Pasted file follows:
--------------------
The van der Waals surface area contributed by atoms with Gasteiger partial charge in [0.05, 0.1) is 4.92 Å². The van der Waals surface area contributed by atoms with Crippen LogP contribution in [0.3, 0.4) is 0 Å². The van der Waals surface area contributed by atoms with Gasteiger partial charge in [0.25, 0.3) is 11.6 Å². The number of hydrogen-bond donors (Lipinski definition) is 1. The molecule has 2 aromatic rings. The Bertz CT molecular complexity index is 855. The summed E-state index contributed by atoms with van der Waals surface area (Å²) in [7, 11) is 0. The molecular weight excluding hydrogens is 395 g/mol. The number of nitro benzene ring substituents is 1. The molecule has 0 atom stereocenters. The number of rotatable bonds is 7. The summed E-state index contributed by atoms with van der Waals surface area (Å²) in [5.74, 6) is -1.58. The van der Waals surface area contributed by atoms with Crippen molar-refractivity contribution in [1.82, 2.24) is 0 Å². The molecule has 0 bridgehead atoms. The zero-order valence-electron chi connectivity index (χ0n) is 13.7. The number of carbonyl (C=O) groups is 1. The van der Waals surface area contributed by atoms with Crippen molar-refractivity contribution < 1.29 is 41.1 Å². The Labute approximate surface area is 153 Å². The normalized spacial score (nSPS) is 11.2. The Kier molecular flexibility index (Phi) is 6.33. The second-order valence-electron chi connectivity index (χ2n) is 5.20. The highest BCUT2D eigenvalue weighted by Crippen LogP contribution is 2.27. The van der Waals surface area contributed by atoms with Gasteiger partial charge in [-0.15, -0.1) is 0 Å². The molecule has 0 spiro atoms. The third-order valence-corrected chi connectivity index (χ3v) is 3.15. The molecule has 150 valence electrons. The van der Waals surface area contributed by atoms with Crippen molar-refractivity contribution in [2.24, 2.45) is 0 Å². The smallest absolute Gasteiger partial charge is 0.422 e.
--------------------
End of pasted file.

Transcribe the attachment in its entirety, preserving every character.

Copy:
The van der Waals surface area contributed by atoms with Gasteiger partial charge in [0.05, 0.1) is 4.92 Å². The van der Waals surface area contributed by atoms with Crippen LogP contribution in [0.3, 0.4) is 0 Å². The van der Waals surface area contributed by atoms with Gasteiger partial charge in [0.25, 0.3) is 11.6 Å². The number of hydrogen-bond donors (Lipinski definition) is 1. The molecule has 2 aromatic rings. The Bertz CT molecular complexity index is 855. The summed E-state index contributed by atoms with van der Waals surface area (Å²) in [7, 11) is 0. The molecular weight excluding hydrogens is 395 g/mol. The number of nitro benzene ring substituents is 1. The molecule has 0 atom stereocenters. The number of rotatable bonds is 7. The summed E-state index contributed by atoms with van der Waals surface area (Å²) in [5.74, 6) is -1.58. The van der Waals surface area contributed by atoms with Crippen molar-refractivity contribution in [1.82, 2.24) is 0 Å². The molecule has 0 bridgehead atoms. The zero-order valence-electron chi connectivity index (χ0n) is 13.7. The number of carbonyl (C=O) groups is 1. The van der Waals surface area contributed by atoms with Crippen molar-refractivity contribution < 1.29 is 41.1 Å². The Labute approximate surface area is 153 Å². The normalized spacial score (nSPS) is 11.2. The Kier molecular flexibility index (Phi) is 6.33. The second-order valence-electron chi connectivity index (χ2n) is 5.20. The highest BCUT2D eigenvalue weighted by Crippen LogP contribution is 2.27. The van der Waals surface area contributed by atoms with Gasteiger partial charge in [-0.15, -0.1) is 0 Å². The molecule has 0 spiro atoms. The third-order valence-corrected chi connectivity index (χ3v) is 3.15. The molecule has 150 valence electrons. The van der Waals surface area contributed by atoms with Crippen molar-refractivity contribution in [2.24, 2.45) is 0 Å². The smallest absolute Gasteiger partial charge is 0.422 e.